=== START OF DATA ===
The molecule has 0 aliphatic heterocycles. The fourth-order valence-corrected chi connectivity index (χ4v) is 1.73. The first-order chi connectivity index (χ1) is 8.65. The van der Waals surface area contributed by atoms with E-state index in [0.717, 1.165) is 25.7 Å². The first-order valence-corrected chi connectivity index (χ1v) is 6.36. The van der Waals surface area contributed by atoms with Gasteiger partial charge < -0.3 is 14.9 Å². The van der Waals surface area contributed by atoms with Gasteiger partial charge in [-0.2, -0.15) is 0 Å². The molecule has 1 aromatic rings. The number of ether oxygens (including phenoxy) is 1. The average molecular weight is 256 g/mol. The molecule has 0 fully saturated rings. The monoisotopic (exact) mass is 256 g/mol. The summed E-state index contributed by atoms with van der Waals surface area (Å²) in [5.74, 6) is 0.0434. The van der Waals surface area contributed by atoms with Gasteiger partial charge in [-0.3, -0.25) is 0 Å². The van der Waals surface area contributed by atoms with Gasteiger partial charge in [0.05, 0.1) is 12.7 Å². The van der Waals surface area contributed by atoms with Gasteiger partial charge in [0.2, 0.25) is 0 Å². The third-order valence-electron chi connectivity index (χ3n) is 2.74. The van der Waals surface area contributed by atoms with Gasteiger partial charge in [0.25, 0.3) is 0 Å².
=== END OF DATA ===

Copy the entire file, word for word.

The molecule has 0 aliphatic heterocycles. The fourth-order valence-corrected chi connectivity index (χ4v) is 1.73. The first-order chi connectivity index (χ1) is 8.65. The van der Waals surface area contributed by atoms with E-state index in [0.717, 1.165) is 25.7 Å². The first-order valence-corrected chi connectivity index (χ1v) is 6.36. The van der Waals surface area contributed by atoms with Gasteiger partial charge < -0.3 is 14.9 Å². The van der Waals surface area contributed by atoms with Gasteiger partial charge in [-0.2, -0.15) is 0 Å². The molecule has 1 aromatic rings. The number of ether oxygens (including phenoxy) is 1. The average molecular weight is 256 g/mol. The molecule has 0 fully saturated rings. The monoisotopic (exact) mass is 256 g/mol. The summed E-state index contributed by atoms with van der Waals surface area (Å²) in [5.74, 6) is 0.0434. The van der Waals surface area contributed by atoms with Gasteiger partial charge in [-0.3, -0.25) is 0 Å². The van der Waals surface area contributed by atoms with Gasteiger partial charge in [0.05, 0.1) is 12.7 Å². The van der Waals surface area contributed by atoms with Gasteiger partial charge in [0.2, 0.25) is 0 Å². The third-order valence-electron chi connectivity index (χ3n) is 2.74. The van der Waals surface area contributed by atoms with Gasteiger partial charge in [0.25, 0.3) is 0 Å².